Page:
A Brief History of Westby, Montana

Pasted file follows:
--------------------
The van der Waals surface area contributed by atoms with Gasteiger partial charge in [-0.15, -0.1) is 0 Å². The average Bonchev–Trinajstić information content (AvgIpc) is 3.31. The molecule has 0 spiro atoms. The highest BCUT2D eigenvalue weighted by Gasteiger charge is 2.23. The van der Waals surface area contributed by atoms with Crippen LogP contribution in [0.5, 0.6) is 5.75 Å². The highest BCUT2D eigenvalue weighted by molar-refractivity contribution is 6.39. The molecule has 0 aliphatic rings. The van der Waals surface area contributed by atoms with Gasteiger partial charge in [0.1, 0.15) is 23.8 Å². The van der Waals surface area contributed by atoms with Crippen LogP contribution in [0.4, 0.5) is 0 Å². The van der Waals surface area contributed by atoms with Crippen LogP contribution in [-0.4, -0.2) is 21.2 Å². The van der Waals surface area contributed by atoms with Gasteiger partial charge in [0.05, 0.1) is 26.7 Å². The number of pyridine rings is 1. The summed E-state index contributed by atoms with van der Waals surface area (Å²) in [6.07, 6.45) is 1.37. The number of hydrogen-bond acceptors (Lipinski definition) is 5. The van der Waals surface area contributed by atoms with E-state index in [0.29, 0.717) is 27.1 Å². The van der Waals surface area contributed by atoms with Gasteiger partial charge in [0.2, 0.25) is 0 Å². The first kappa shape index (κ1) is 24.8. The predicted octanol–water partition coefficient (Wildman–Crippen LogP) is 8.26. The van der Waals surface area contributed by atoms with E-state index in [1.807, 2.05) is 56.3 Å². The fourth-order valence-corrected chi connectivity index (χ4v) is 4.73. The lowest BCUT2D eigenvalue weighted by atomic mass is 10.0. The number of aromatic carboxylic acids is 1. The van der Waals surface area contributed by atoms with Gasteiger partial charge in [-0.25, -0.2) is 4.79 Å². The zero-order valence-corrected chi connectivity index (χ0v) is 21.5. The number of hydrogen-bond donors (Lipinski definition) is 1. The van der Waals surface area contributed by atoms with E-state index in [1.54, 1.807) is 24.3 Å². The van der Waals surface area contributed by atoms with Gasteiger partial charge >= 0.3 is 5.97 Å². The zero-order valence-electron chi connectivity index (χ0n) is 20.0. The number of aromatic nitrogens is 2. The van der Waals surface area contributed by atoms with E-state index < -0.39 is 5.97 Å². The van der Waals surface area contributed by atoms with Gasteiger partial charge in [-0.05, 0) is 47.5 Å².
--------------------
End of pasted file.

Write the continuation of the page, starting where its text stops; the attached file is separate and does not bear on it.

Over a hundred years ago, prospective homesteaders were heading for the northwestern corner of North Dakota and the northeastern corner of Montana. The first of these courageous souls came to the area between 1903 and 1908. Homesteaders picked out 320 acres and built a shack on the land, then began plowing the land with 14 inch plows pulled by either oxen or horses in order to “prove up” their homestead claim. Some pioneers stayed through the winter and braved blizzards and brutal cold heating their shacks with coal stoves and using kerosene lamps and lanterns for light. Westby survived WWI and the flu epidemic, and the first few years of the “roaring twenties” were good. The school added an Assembly Hall in 1924. Other additions were made in 1936, 1958, 1968, 1983, and 1985. Westby School became a three-year high school in 1923-24, and a four year high school in 1924-25. The Class of 1925 was the first graduating class of Westby High School.A major boom came when an oil well was drilled on the Carl Petersen land. Peak years for drilling were 1964 and 1965. “The Flat Lake field produced 871,111 barrels of oil in 1965… The Goose Lake area had 33 wells…” (rootsweb.ancestry.com). Intermittent production lasted until the late 1970s. By the mid-1980s, oil activity had declined. Economic exploration marked the beginning of the 1990s. Wild baby’s breath flowers were harvested, new crops such as kabocha squash were tried, and a variety of exotic animals such as pot-bellied pigs and fainting goats were raised. The turn of the century brought all kinds of excitement, and Westby persisted in its determination to thrive. On April 1, 1990, Westby and Fortuna elevators merged. Six storage bins were added to Westby’s elevator (the last two in 2003) bringing bin storage capacity from 85,000 bushels to 485,000 bushels. A development that impacted everyone was the Bakken Oil Boom. The Bakken field straddles the Montana-North Dakota border and extends into Canada. Drilling increased in 2009 with the development of horizontal drilling and fracking. Pioneers braved all kinds of obstacles over 100 years ago and formed a town known as Westby. That little town has survived being moved across state lines, fires, WWI and WWII, as well as many other military conflicts, the Great Depression, oil booms, advancements in travel and in agriculture, and everything else that has been thrown at it. The grain elevator has become a major economic center after the cooperative reorganized and expanded. The Coop now handles more grain than any other such facility in the region. Come over for a tour. Westby is over 100 years old. Keeping true to the pioneer spirit, our little town looks forward to the next 100 years. For more information and a complete history of Westby, please contact James Weiler or Lyndon Lagerquist-City Clerk 406-385-2445.